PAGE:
4.63 How to Improve Your Sleep

Now that we understand how important sleep is for your heart health, lets figure out how to make your sleep better to get you that 7-9 hours of rest that you need.

We call healthy sleeping habits “sleep hygiene”. There is a lot of research that has been done to figure out a set of guidelines and tips to improve sleep. There is research to suggest that these strategies can provide long-term solutions to sleep difficulties.

Get regular sleep: It is quite helpful to have a regular schedule. If possible know when you are going to go to sleep every night and stay consistent as best as you can. Your body should naturally wake up 7-9 hours later. Then this will be your time to get up in the morning.

Going to bed at a different time each night does throw off your sleep. Likewise, setting an alarm to wake up extra early is harmful as well.

Sleep when you are tired: If you spend too much time laying awake in bed, this is not good. Be sure you are sleepy when you get in bed. If you are not sleepy when it should be bed time, keep a journal to figure out what may have been different that day that could be altering your sleep pattern.

Use your bed only for sleeping: If you do other activities in bed such as reading a book, watching TV or doing work, then your body and brain will not associate your bed with going to sleep. Use your bed only for sleep and sex, nothing else.

Avoid caffeine, nicotine and alcohol: Most people know how caffeine can keep you awake. Do not drink any caffeine in any form for at least 4-6 hours or longer before bedtime. Some people are more affected by caffeine than others and may need to avoid it for as long as 12 hours before bed.

Nicotine and alcohol also alter your sleep cycle. Many people associate drinking alcohol with falling asleep easier, but in reality the quality of that sleep is so poor that you do not end up well rested.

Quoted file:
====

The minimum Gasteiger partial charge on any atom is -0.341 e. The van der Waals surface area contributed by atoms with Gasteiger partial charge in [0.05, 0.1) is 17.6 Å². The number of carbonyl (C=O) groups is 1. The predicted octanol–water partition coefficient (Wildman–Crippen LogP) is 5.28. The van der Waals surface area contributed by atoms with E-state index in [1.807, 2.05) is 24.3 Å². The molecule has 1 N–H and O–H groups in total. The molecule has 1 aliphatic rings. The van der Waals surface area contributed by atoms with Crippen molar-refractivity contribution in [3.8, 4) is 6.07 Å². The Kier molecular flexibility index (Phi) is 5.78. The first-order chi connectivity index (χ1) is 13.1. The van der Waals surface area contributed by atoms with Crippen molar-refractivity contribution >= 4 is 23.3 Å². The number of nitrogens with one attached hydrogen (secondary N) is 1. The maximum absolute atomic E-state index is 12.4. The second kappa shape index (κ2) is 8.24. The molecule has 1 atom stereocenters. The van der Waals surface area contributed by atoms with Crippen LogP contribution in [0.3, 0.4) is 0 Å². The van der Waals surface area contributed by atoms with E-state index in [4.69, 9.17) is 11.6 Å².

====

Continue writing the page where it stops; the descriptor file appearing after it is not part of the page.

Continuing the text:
Do not take naps: If you take a nap during the day, you will be less tired at night. If you absolutely must take a nap, be sure it is short (less than 1 hour) and early (before 3PM).

Bath time: Taking a hot bath or shower 1-2 hours before bed is helpful to get you a good night sleep. Your body responds to changes in body temperature. A hot bath/shower will increase your temperature, then as it falls it signals the body that it is time for bed.

Sleep rituals: Having a routine before bed can help train your mind to get ready to sleep. Stretching, reading a book or having some warm milk can help.

Exercise: Regular exercise has been shown to improve sleep. Be sure to avoid vigorous exercise right before bed, however, since it does get the adrenaline going.

Eat Healthy: Eating a clean diet low in fat and sugar has been shown to improve sleep. Many people do not like to sleep on an empty stomach, so here comes the glass of milk again! Be sure it is low fat milk of course. Having a heavy meal before bed does NOT help sleep. If you push your dinner back to about 3-4 hours before sleep you should be OK.

Sleep environment: It is important to have a quiet, comfortable sleep environment. Distractions need to be limited. Use earplugs if necessary or an eye mask if morning sunlight disturbs your sleep.

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